Welcome to p.m. Intel, your bite-sized roundup of Bay Area food and restaurant news. Tips are always welcome, drop them here.
- Japantown’s businesses have been hit hard by the pandemic. While many have been forced to close, others have managed to stay open by staying extremely adaptable. Read about On the Bridge, a comforting yoshoku-style restaurant, in the Japantown mall and Benkyodo, the 115-year-old mochi shop, for a lesson in resilience. One important detail from this article: Benkyodo’s owners plan to retire at the end of the year, and will sell (or close) the restaurant. They hope to keep the business in the family, but no deals have been reached, so stay tuned. [KQED]
- Cook through the newly released Mister Jiu’s cookbook with the aid of chef Brandon Jew — via the newly launched “Eat the Book” subscription. Each month, receive the prepped ingredients necessary to cook one of the recipes in Jew’s new cookbook, Mister Jiu’s in Chinatown. It’s an easy way to try recipes without committing to an entire bottle or bag of an ingredient you may not necessarily use often. There’s also a bottled cocktail subscription from Jiu’s Ho Ho Cocktail Club, which is an ideal way to consume cocktails in the comfort of your own home.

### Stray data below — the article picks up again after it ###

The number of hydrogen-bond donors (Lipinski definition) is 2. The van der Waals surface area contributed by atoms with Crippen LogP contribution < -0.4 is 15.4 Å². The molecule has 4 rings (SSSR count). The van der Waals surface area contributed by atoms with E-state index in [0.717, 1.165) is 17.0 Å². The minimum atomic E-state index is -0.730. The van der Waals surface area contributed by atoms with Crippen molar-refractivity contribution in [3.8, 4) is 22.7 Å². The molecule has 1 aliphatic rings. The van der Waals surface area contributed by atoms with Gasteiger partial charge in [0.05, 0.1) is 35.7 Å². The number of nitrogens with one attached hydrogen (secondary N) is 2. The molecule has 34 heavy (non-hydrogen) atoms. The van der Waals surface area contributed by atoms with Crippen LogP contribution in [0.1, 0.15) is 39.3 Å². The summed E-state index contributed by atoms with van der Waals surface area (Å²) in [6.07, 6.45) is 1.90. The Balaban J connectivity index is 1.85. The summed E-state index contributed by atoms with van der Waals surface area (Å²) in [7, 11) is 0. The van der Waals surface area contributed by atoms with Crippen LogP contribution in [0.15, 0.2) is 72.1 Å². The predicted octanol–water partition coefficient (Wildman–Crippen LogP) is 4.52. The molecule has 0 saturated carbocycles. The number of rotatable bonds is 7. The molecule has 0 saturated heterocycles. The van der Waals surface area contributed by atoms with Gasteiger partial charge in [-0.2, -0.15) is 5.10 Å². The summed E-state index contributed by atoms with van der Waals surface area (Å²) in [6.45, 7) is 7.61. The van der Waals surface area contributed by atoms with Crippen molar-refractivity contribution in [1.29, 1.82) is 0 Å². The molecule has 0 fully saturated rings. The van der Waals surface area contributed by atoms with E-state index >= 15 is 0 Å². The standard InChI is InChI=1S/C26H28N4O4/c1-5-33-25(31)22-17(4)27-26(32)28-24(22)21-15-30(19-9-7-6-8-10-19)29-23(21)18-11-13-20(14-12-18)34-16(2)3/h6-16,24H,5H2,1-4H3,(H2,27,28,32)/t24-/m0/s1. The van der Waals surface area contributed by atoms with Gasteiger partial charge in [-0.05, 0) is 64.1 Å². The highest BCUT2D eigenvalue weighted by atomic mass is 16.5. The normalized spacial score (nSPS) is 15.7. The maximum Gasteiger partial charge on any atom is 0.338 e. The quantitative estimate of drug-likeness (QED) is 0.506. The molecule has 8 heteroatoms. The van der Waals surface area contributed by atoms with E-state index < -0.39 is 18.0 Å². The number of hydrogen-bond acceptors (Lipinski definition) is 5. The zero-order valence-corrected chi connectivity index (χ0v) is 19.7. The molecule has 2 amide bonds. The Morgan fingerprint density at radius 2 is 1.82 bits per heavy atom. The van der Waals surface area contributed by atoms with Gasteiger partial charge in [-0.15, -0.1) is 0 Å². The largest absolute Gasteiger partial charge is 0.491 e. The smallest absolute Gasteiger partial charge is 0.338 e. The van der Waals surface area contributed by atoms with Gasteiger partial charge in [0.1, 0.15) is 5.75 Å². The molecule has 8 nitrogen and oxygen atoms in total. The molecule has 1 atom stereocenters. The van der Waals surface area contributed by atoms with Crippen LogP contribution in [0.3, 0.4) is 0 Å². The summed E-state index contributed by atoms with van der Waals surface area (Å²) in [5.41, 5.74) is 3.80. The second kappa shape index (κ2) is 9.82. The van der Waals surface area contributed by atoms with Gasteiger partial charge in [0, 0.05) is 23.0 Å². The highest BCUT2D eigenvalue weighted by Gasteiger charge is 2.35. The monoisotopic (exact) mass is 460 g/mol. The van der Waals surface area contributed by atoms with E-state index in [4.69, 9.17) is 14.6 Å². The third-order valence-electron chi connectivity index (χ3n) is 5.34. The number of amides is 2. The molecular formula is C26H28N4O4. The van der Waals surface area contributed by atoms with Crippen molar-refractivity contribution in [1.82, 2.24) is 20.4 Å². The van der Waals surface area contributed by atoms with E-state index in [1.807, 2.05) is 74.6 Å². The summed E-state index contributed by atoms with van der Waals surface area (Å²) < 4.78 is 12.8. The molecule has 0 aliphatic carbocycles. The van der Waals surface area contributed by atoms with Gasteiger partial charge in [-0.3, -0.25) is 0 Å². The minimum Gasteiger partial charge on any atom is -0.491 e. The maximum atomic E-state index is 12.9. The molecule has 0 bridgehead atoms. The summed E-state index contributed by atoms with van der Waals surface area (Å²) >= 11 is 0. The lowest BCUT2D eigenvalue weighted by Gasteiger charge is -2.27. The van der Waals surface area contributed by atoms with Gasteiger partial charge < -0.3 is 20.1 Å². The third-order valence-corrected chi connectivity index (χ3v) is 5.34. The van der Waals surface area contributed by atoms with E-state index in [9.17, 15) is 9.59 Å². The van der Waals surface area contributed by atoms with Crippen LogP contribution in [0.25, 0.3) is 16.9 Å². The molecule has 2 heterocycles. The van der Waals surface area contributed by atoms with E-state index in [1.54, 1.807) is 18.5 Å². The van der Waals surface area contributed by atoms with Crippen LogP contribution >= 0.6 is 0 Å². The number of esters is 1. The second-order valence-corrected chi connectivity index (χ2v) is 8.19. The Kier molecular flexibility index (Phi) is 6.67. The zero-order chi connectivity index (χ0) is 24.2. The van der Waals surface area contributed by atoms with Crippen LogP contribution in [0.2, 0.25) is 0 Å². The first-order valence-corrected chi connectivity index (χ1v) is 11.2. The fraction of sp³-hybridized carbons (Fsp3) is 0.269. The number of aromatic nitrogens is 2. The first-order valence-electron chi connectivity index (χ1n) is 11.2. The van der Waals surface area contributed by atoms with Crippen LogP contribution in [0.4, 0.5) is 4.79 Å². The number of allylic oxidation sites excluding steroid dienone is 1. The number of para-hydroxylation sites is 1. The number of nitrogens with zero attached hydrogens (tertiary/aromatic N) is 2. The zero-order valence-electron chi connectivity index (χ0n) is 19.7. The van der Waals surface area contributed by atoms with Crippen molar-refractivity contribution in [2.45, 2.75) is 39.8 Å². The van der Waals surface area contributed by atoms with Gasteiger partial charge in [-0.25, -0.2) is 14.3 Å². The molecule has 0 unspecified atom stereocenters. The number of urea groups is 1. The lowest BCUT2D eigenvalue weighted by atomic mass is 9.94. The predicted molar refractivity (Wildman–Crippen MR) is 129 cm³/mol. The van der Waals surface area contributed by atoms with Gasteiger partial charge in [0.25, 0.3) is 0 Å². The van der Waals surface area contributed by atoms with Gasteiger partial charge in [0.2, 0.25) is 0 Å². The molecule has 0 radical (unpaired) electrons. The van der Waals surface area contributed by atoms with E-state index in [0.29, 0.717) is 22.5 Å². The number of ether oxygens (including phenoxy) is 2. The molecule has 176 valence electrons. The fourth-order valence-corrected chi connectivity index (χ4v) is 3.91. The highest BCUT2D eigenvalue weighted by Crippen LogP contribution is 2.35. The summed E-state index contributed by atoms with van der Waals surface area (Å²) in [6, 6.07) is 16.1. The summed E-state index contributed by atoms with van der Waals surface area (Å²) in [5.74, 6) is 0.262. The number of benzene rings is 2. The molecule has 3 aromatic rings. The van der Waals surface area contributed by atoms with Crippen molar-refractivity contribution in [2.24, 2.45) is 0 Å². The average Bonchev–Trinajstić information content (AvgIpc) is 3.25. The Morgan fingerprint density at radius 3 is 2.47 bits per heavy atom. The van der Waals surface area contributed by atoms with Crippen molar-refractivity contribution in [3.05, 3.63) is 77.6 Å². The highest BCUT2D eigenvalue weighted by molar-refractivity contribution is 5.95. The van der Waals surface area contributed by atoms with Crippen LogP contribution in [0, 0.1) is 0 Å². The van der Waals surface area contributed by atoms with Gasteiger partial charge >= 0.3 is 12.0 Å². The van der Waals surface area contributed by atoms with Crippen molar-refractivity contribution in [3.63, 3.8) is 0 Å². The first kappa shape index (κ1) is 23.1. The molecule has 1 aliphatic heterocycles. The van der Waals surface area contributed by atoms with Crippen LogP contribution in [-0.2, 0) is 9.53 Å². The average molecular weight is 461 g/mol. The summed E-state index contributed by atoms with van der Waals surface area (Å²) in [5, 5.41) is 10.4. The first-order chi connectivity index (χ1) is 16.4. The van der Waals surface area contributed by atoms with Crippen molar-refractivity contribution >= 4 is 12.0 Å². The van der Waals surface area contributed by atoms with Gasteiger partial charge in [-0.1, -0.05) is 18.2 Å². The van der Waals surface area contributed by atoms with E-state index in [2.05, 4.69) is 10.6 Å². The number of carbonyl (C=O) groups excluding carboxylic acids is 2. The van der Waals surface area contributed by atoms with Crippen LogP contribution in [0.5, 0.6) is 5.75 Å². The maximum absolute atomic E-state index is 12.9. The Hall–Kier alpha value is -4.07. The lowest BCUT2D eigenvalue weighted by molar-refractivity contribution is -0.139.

- Do not be alarmed, Jug Shop fans who’ve noticed a liquor license application on the window of 1648 Pacific Avenue. The iconic Russian Hill liquor store is moving to that space from its throne at Polk and Pacific, but just temporarily, as its funky, one-story building is turning into a 53-unit building urban density project. The Jug Shop plans to return to the ground floor of that building when it’s completed, with a storefront facing both Polk and Pacific. No matter what happens, it’ll be an upgrade from the dusty, but beloved, liquor shop’s current digs. [Socketsite]
- The first stateside location of Fugetsu, the Japanese okonomiyaki chain, is closing its Santa Clara location and making the move to Sunnyvale, instead. The Fugetsu franchise’s owner will open within another Japanese restaurant, Rokko, owned by his business partner, which will allow him to serve the savory pancakes and yakisoba in person for the first time since the pandemic hit. [SF Chronicle]
- Chefs running pop-ups out of their home kitchens just got a win, in the form of a bill allowing small-scale food operators to sell a maximum of 60 meals per week after they’ve obtained a permit. They can’t have more than one full-time employee or exceed $50,000 in gross sales annually, but they can offer takeout, delivery, even dine-in service at home. [SF Chronicle]